The Guardian posted an interesting article regarding how politicians are dealing with ever-lasting prostitution and the externalities of this social phenomenon. The answer to why prostitution has been around since forever is fairly logic and easy: there´s an actual market for it; buyers and sellers, services and products...and prices. But the 21st century calls for a new approach to get a hold on social behaviors the likes of prostitution, and it seems that the efforts made by politicians to "solve" them need help from an economic way of thinking.
The Guardian article reads:
Politicians across Europe are considering reforming prostitution laws as part of the fight against human trafficking and sexual exploitation. France has criminalised the purchase of sex, a model they have taken from Sweden, which has pioneered a hard-line approach to prostitution since 1999. But where do European countries stand now? -The Guardian.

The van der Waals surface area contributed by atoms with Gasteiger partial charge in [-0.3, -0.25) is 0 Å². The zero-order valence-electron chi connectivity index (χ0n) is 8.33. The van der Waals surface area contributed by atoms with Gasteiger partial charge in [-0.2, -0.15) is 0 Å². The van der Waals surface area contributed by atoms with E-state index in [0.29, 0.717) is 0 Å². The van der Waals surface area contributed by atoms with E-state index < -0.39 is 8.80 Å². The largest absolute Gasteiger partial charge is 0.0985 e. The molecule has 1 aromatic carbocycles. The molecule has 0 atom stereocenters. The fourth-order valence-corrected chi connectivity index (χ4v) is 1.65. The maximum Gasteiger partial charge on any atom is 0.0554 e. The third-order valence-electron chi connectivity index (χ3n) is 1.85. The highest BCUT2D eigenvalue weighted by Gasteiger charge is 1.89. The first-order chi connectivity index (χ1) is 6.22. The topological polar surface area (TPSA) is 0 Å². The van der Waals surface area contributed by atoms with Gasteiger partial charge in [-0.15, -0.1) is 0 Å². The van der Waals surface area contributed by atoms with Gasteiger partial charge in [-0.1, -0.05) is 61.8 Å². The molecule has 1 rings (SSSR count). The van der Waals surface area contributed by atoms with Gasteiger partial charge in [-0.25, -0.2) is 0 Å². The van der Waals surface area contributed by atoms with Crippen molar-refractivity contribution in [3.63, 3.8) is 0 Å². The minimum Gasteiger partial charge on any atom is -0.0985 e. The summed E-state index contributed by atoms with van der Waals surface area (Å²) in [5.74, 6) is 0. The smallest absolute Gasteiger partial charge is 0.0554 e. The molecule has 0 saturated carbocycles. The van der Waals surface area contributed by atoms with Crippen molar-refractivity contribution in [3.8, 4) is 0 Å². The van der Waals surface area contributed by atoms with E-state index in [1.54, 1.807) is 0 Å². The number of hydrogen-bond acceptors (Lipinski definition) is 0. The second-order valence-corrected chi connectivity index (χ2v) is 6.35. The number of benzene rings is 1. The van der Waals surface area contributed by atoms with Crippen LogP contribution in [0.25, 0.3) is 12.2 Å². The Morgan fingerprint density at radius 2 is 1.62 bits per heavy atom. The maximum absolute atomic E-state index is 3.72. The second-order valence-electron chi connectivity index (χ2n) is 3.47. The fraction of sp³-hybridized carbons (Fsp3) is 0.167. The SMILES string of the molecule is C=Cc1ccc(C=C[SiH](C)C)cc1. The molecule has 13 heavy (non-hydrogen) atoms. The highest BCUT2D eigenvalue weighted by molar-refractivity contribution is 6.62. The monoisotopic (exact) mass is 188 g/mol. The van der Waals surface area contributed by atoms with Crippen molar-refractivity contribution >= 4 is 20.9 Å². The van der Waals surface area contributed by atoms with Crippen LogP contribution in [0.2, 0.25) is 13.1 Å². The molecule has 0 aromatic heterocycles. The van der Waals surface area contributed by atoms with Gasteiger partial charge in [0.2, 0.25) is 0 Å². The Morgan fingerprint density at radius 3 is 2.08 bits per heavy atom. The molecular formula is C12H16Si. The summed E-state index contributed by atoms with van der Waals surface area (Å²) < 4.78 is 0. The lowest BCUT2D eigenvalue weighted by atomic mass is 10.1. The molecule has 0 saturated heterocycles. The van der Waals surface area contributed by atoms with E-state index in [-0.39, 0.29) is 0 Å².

The interactive map shows how politicians attempt to regulate prostitution in European countries. However, what can we say from an economic point of view? How can economics shed a light on the regulations concerned with prostitution and its externalities?